This is part of a series of posts on the doctrine of Love. Click here to see the entire series.
I John 4: 7-8 is almost as popular as John 3:16. Unfortunately, it is equally misused. John says, “Beloved, let us love one another, for love is from God; and every one who loves is born of God and knows God. The one who does not love does not know God, for God is love.” God is love. We have heard it a million times, but what does it mean?
I believe it is fair to say that the standard evangelical interpretation of “God is love” is that God is in love with mankind. By that they mean that God is incapable of behaving in any way toward men other than what would generally be described as “loving”. Of course, we then have to define what “loving” means. In evangelical doctrine “loving” usually means emotionally attached. God is portrayed as emotionally linked to mankind. We are told that He does not desire for any bad things to happen to mankind. He wishes that He could make all bad things go away. However, because He is either unwilling or unable to override the free will of men and nature (yes, even nature has free will…it is seen in things like hurricanes and earthquakes where bad things happen to people even though God does not want them to), He is left sitting on the sidelines cheering for His beloved mankind to do the best they can in their tough situations.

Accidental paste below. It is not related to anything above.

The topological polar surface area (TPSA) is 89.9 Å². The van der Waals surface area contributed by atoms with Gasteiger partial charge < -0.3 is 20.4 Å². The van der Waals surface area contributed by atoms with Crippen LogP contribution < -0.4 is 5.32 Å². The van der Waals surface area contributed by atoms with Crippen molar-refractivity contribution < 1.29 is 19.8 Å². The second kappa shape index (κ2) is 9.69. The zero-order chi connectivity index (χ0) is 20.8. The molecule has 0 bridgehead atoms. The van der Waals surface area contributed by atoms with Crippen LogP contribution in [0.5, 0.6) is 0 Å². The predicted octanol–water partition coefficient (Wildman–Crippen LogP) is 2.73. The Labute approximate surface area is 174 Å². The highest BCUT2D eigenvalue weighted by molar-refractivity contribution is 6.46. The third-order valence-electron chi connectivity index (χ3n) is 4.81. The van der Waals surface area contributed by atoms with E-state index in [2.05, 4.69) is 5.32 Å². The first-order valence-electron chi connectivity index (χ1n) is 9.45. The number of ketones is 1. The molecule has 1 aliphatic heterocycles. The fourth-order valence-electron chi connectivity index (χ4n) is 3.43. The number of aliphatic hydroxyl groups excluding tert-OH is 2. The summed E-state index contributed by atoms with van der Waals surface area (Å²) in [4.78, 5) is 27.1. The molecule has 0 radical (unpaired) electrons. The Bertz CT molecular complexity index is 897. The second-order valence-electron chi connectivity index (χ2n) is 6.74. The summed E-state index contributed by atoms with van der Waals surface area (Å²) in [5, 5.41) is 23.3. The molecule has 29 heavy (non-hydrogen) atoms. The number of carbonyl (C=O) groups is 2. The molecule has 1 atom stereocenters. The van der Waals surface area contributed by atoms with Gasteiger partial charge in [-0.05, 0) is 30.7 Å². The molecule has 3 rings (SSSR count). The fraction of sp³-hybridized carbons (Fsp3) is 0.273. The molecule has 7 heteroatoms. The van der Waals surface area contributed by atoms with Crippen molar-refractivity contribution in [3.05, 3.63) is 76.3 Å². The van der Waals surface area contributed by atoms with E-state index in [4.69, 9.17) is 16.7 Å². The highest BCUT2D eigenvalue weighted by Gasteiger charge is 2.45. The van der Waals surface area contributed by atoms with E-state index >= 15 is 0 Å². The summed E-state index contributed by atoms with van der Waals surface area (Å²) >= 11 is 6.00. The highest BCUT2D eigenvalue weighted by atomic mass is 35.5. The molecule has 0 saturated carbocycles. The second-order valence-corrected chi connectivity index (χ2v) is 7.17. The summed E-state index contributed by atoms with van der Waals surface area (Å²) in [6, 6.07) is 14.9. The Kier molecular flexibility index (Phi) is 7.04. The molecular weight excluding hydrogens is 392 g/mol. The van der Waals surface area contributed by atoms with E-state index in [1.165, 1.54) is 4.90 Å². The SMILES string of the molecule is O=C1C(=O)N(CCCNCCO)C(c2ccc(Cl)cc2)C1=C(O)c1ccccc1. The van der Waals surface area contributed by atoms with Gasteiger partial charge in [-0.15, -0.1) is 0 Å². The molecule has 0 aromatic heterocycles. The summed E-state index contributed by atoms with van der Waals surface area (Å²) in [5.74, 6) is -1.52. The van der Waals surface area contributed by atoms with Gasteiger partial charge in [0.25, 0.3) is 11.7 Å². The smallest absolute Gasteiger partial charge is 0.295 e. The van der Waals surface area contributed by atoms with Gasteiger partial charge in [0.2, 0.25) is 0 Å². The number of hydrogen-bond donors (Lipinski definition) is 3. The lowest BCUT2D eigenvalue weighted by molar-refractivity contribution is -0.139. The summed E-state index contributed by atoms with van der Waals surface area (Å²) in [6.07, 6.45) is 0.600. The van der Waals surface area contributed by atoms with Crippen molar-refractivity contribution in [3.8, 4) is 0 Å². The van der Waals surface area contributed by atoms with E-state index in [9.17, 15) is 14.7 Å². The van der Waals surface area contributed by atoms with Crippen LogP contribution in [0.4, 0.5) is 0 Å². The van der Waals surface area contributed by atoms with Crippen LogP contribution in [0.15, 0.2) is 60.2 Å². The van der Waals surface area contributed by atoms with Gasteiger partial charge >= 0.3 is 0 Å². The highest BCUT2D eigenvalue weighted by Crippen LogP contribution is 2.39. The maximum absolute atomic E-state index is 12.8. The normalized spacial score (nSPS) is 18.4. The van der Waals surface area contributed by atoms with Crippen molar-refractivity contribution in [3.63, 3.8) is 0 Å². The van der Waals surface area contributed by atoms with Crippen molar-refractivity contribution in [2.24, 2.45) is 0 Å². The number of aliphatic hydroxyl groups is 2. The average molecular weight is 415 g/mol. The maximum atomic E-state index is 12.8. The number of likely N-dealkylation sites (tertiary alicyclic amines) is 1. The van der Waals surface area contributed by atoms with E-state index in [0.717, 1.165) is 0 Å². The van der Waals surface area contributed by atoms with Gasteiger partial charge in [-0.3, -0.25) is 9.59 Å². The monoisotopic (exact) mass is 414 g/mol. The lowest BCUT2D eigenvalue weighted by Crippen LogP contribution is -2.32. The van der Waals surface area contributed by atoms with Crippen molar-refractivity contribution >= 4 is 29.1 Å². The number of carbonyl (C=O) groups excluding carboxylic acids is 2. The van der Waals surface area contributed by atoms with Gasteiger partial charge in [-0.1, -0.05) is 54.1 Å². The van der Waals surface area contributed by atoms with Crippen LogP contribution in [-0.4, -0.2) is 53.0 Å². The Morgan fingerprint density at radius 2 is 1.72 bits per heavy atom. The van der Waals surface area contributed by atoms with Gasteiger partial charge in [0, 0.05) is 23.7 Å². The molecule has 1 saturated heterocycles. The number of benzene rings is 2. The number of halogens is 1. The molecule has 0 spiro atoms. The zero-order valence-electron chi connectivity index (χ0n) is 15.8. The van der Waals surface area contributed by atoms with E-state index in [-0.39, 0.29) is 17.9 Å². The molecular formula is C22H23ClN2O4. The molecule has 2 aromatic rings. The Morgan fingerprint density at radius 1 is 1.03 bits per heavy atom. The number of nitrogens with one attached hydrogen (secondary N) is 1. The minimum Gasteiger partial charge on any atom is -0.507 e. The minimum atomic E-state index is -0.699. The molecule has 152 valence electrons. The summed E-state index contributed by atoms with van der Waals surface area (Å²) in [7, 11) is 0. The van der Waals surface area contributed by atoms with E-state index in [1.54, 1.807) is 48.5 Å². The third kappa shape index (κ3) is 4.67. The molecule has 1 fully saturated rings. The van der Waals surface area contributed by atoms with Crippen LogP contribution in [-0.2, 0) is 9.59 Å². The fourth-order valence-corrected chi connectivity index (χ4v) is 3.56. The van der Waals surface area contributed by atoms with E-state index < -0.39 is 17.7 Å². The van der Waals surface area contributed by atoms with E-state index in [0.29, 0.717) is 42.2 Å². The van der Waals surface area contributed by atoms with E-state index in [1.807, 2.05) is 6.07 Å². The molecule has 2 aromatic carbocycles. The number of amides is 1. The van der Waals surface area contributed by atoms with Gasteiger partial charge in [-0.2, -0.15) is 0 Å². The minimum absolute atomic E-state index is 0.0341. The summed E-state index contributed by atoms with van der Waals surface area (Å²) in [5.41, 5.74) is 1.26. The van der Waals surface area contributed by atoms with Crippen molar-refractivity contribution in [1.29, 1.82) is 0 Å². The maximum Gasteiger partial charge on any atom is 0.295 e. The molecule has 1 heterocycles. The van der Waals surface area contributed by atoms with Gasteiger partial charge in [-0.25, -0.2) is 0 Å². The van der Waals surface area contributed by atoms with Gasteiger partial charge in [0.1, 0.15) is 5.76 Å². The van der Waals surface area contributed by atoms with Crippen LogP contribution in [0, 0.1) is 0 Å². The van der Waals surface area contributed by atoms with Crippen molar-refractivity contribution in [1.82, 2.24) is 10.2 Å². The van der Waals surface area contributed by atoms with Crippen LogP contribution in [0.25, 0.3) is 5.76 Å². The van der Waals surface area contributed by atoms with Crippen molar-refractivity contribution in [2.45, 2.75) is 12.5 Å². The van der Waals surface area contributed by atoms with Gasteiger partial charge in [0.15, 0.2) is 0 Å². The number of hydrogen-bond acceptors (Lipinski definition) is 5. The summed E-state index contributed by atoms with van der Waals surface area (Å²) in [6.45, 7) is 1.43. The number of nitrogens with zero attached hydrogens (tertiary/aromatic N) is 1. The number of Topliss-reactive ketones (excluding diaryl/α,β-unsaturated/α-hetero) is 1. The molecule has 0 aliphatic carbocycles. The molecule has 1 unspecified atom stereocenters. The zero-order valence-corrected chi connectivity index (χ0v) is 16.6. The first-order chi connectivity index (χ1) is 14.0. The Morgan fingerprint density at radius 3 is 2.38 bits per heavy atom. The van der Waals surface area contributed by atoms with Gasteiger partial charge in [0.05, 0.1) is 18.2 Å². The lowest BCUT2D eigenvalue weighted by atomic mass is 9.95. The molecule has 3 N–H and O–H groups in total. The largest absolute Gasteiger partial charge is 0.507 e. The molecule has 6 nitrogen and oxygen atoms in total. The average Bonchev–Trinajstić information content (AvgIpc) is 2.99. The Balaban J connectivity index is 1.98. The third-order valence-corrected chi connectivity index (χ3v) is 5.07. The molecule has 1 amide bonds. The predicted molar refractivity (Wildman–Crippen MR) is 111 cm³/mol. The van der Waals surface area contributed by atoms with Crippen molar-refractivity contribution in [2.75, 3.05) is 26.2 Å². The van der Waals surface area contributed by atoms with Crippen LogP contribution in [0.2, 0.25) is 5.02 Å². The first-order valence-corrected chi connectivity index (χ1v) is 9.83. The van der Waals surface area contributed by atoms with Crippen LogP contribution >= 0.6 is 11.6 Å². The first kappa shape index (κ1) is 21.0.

It is alleged that God is also loving towards mankind in that He will patiently wait outside the door of every human being’s heart for the entire life of that particular human in the hope that he will someday open the door and allow Him in. Imagine the most lovesick individual, constantly pleading to his beloved from outside her bedroom window, night after night after night after night. This, we are told, is what it means for God to love us. When, on the rare occasion, one of the humans makes the decision to exercise his free will and open the door to allow God in, He rejoices as He has never rejoiced before. In fact, all of the angels of heaven get together with Him to throw a huge party to celebrate that His love is no longer unrequited. What a joy! It should be obvious by now that this doctrine of love is in no way related to the biblical doctrine of love we have seen. Nevertheless, God is love. What does that mean?